Harald Walkate: (p, comp), Vincent Veneman (tb), Jesse Shilderink (ts), Teus Nobel (tp), Mark Alban Lotz a flt), Thomas Pol (b), Max Sergeant (d).
1.These are the chosen words (6:49); 2. Him, a bull?Ha, a bird (5:34); 3.The Bostanian (6:05); 4. The Drowned World (7:00); 5. Music At Night (9:28); 6. No More Epilogues (5:56); 7. The Keys Ain’t The Keys No More (6:22); 8. The Rest Is Silence (3:50); 9. They Ayes Have It (7:25); 10. The Drowned World- Reprise (0:38)
The New York Second septet, is Holland’s latest gift to the modern jazz world. Septet’s brain, Amsterdam’s pianist and composer Harald Walkate is known in the European jazz scene with his The New York Second’s quartet and Hadrian’s Wall piano-guitar duo. He produced three albums with both of his formations. Walkate has two other hats apart from music. A businessman who directs the financial community to world problems and a member of the Concertgebauw Jazz Orchestra.
The album “Music At Night”, named after Aldous Huxley’s essays, is The New York Second’s third album after “Mr Of Poets-2017” and “Emergo-2020”. He continues his poetic music with “Music At Night” in a septet structure. Walkate brought together the master musicians of the Netherlands with years of experience, and a homogeneous, a small orchestra in synch has emerged.
I have known 58-year-old Mark Alban Lotz since the 1990s for his unforgettable interpretations of bass and alto flute. I had the chance to see him live in Istanbul. He was raised in Uganda and Thailand. Thus, we can hear the far-eastern vibes in his music.
Known as a refined trombonist, Vincent Veneman is a performer who has shared the stage with Kurt Elling, Herbie Hancock, Snarky Puppy, Al Jarreau, Christian McBride, Roy Hargrove, The New York Voices, Benny Golson as well as his own ensemble. As well as played with Concertgebauw Jazz Orchestra and The Metropole Orchestra
40 year old Teus Nobel, has mastered jazz and classical music with trumpet and flügelhorn. He also won the Edison Award for his sixth album “Saudade”, released in 2020 with Roeland Jacobs.
Rotterdam bassist Thomas Pol, tenor saxophonist Jesse Shilmerink and Amsterdam drummer Max Sergeant are the shining stars of the Netherlands in recent years.
In his essay “Music At Night,” Huxley describes music as “the one that best expresses the unspeakable after silence.”
As for the album; The songs of Harald Walkate, in the mood of the soundtrack and with modern chords, drag us into Huxley’s dream world…
“These Are The Chosen Words” flows in a “groove” atmosphere with the attacks of drummer Sergeant and the solos of trumpeter Nobel. The hazy sound of the trombone, tenor saxophone and alto flute in the background supports this “groove” flow.
“Him, A Bull? Ha, A Bird”, presented with pessimistic tones of wind instruments. This sound reminded me of the orchestration approach of Herbie Hancock’s album “The Prisoner”. Like Hancock, pianist Harald Walkate makes the first solo of this marvelous ballad. Then we hear Shilderink’s simple yet soulful solo on the tenor saxophone. Again, Walkate completes the sentence.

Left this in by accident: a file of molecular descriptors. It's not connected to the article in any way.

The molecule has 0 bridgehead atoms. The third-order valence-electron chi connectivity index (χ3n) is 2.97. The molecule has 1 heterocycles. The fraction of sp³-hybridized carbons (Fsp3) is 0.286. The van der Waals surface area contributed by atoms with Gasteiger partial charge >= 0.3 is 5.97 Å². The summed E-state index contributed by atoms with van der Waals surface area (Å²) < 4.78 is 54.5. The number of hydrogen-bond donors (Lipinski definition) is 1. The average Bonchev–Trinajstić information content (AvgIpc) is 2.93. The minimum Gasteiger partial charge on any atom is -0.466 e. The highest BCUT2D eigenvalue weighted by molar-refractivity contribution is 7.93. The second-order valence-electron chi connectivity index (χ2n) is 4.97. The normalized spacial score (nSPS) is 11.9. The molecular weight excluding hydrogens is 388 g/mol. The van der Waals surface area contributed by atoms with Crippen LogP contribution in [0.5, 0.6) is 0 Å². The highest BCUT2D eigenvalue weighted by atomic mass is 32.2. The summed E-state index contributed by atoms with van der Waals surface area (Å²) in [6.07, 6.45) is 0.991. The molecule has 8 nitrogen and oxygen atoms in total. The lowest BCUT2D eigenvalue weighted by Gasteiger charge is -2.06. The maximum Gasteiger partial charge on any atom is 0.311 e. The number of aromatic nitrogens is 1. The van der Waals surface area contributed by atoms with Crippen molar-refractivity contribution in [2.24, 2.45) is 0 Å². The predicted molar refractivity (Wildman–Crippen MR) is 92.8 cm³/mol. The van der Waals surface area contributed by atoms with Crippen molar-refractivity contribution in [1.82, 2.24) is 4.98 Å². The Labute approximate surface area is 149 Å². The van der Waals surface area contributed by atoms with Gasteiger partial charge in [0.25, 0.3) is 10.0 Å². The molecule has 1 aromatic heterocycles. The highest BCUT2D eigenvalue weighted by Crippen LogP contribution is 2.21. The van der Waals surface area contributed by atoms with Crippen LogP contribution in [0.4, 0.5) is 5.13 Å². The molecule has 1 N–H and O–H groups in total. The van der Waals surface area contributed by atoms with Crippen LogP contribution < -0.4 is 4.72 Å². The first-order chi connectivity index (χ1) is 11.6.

“The Bostonian” begins with drummer Sergeant setting the beats and tempo. While pianist Walkate presents the theme, Lotz in alto flute stands out from the accompaniment of wind instruments that I like very much and that gives the feeling of playing an orchestra. We are not at all surprised by the beauty of his solo. Drummer Sergeant raises the down tempo with his attacks again. The piece begins as the phrase ends.
It’s intro with staccato, “The Drowned World” hints at our entry into a haunted world. A first-class Walkate composition that speaks to our day. On the down tempo we hear Shilmerink and Nobel riot. Pianist Walkate makes the final point.
In “No More Epilogues”, trumpeter Teus Nobel, pianist Harald Walkate, and Mark Alban Lotz on alto flute reflect the contemporary projection of Post-Bop with and without accompaniment.
“The Keys Ain’t The Keys No More” begins with an enthusiastic lyricism with minimal touches reflecting Walkate’s typical style. Despite the fluid tempo driven by the septet, Walkate maintains his lyricism. On trombone, Vincent Veneman develops the piece with his solo. Then we witness Walkate’s first-class arrangement with the fanfare of the wind instruments. Again, the last hit belongs to Walkate.
“The Rest Is Silence” begins with trumpet, alto flute, tenor saxophone, trombone canon. With the addition of the piano, the harmony is completed. This is a short piece without bass and drums.
“They Ayes Have It” is the only classical swing version of the album… In solos; Thomas Pol on bass, Harald Walkate on piano, Vincent Veneman on trombone deliver what is expected.
“Music At Night”, which gives the album its name, is a modern work by Walkate. Accompanied by Walkate on the piano and Max Sergeant on the drums, the song, in which bassist Thomas Pol presents the theme at a slow tempo, evolves into a latin tempo with Walkate’s ostinatoes. Solos; Vincent Veneman on trombone, Jesse Shilderink on tenor saxophone, Mark Alban Lotz on alto flute and Teus Nobel on trumpet.
When the album “Music At Night” comes to an end, we are left with wonderful modern harmonies, masterful solos and a happy smile on our faces.
Endless thanks to dear Arlette Hovinga, who introduced me to The New York Second septet and the album “Music At Night”…